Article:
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Re: Big Red Stuff 2

In a message dated 98-10-26 16:14:27 EST, you write:

 >>Correct...you have to use a wheel spacer with some 16" wheels...5 mm or
 >>there abouts should be adequate.

Not being a fan of spacers (especially in race cars), I don't recommend at all
this avenue.  Best to do it right.   Also, spacers can create problems with
fenders pretty quickly.  Trading one problem for another.

 >>Right again...the ends of the caliper stick out a good .5" or so, hurting
>> clearance.

No Mark, it has to do with the side of the caliper hitting the spokes, not the
ends of the caliper hitting the wheel.  The caliper is too thick, not too
 > Specifically, it's the lip and the spoke design of the wheel
 > itself.  Many 17
 > in wheels are a "stretched" 16 (or even 15), which means there is
 > a step on
 > the inside of the wheel that can whack the caliper.
 >>Exactly...fortunately for some wheels, like a couple sets of Borbets I
>> the inside of the wheel doesn't have the "step"

The exception, not the rule.  Even some wheels without the step, have a spoke
design problem, Borbets included (not the "C")
 > For instance, the Groupe A (ex FIA - '95 S2) car that ran last
 > week at Lake Superior PR will take a SQ specified 15in steel wheel with
 > sport quattro brakes.
 >>That setup uses an 11.5" rotor and the compact AP 4-pot caliper.

The point is, that an 11.5 rotor and the "compact" 4 pot did not clear a 16,
but did the SQ 15's.  Just proceed with caution and homework.
> Some rims will need a wheel spacer to get the proper caliper clearance
> because of a flat backing.  Some smaller 15" wheels, like the Fuchs, have a
> curvature in the spokes so you can clear the calipers on the sides.

Maybe, depends on the size of the caliper and it's thickness.  Again, I don't
advocate wheel spacers, that's a bandaid.  When racing or performance driving,
wheel spacers are a PITA and add another item to fail, not to mention that the
length of the stud/bolt becomes really long.  Shear strength becomes a big
issue.  BTST.

 >>Here's the deal that I found out from our friend at the Porsche dealer:
>> The 993 TT has a .7" larger diameter rotor than the 928 GTS.  The 928 GTS
>> supposed to have a 12.5" diameter rotor (320 mm) which would put the 993 TT
>> caliper at 13.2", so says the dealer.  I've heard that the 993 TT uses a
>> 12.68" rotor (322 mm) (PN 993 351 045 / 046 10), but haven't seen the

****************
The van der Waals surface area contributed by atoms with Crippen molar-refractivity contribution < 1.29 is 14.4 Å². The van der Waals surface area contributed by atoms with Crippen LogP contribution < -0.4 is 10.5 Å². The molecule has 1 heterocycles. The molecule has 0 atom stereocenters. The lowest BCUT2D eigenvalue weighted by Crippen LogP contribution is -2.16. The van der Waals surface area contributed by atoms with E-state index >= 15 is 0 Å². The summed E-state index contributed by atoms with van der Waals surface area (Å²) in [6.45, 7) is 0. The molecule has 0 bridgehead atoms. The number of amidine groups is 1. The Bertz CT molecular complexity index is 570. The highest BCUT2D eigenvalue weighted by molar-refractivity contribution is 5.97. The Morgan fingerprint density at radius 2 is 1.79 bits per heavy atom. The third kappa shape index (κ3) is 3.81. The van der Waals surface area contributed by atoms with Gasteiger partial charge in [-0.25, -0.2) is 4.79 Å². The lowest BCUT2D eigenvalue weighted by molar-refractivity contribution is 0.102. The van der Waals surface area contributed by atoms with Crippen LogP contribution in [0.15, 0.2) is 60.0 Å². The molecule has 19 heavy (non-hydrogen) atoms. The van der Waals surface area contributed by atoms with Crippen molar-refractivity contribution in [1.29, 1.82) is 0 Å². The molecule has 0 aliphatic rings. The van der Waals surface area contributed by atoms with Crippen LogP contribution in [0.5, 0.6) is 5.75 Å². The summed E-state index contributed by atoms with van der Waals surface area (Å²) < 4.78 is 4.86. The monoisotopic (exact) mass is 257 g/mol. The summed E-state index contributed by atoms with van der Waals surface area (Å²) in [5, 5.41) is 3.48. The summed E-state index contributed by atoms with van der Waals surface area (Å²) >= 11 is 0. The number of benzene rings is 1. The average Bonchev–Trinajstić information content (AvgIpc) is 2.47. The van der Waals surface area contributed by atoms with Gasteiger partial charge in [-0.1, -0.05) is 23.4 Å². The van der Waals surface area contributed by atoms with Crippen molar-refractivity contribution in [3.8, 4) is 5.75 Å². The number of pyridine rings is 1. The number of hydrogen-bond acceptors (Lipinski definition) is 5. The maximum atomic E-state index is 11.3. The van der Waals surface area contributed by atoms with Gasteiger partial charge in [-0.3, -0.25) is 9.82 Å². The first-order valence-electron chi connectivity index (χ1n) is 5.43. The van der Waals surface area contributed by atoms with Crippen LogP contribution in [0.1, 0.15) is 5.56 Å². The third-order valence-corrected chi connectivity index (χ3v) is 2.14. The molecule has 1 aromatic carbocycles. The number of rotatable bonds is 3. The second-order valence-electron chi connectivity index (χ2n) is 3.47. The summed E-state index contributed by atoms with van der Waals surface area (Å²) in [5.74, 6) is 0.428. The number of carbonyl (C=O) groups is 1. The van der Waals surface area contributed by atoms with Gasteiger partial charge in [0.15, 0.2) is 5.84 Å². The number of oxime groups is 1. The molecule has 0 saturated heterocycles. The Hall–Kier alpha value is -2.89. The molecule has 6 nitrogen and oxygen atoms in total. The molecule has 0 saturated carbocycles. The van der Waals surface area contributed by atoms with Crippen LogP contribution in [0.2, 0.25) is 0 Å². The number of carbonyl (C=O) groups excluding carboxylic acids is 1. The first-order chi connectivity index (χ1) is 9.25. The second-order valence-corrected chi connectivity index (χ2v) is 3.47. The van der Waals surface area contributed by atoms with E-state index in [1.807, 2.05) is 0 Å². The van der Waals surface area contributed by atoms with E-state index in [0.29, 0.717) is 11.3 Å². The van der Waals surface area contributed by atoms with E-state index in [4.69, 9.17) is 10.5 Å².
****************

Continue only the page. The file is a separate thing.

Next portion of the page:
>> proof...today we're going to have a 993 TT caliper and rotor and a 928 GTS
>> Caliper and rotor and see what the differences are.  The pad height on the
 >928 GTS caliper is 2.96" at it's tallest point, with some curvature in the
 >>center.  The 928 GTS caliper is supposed to have the same diameter
 >>pistons and use the same pads as the 993 TT, but is machined to take the
>> smaller rotor.  I will know for sure today...BTW, the 928 doesn't use the
>> "big reds" just as an FYI...the internals are all the same, but the
>> machining on the inside is different.

Agree, the 993tt and the 928 caliper is not the same.  My point is, that you
don't want to change rotor diameter for a given application.  You run into a
couple of problems, pads need to be custom ground for your rotor change, and
you can run out of hub trying to lower the caliper too far.  
>> One also needs to check the hat offset.  I got the shallowest hat that
>> Wilwood makes (~1.4") and the bolts that hold the rotor to the hat, rub on
>> the brake bracket ears and ball joint.  Mov'it has some shallower hats, so
 >>I'm going to see about getting one of those.  I've also got the PN for the
 >>Sport Q hats, which are pretty shallow.  That will take care of the
 >>clearance on the back side of the rotor, but in my particular case with the
>> 15" Fuchs, I'll still need to run a 30 mm spacer to clear a 12" rotor.  I'm
>> hoping to learn some more today after looking at what the dealer has.
>> case for me is that I will have to buy the Sport Q brake setup for the car.

Get your own hats machined Mark.  Then you can get it the way you want it.
Remember though, Audi tends to leave a lot of production tolerances in their
strut assemblies.  Best to bring your machinist a couple struts and take an
average.  Not sure how to talk you out of spacers for a  high hp rally car,
but I sure would like to.  Doug Shepard used to shear the 4 bolts off the
wheels in his GLH turbo rally car (1984), the main reason Dodge switched to a
5 bolt wheel for all turbo cars in 1985>.  Do it right the first time.


Scott Justusson
'87 5ktqwRS2
'84 Urq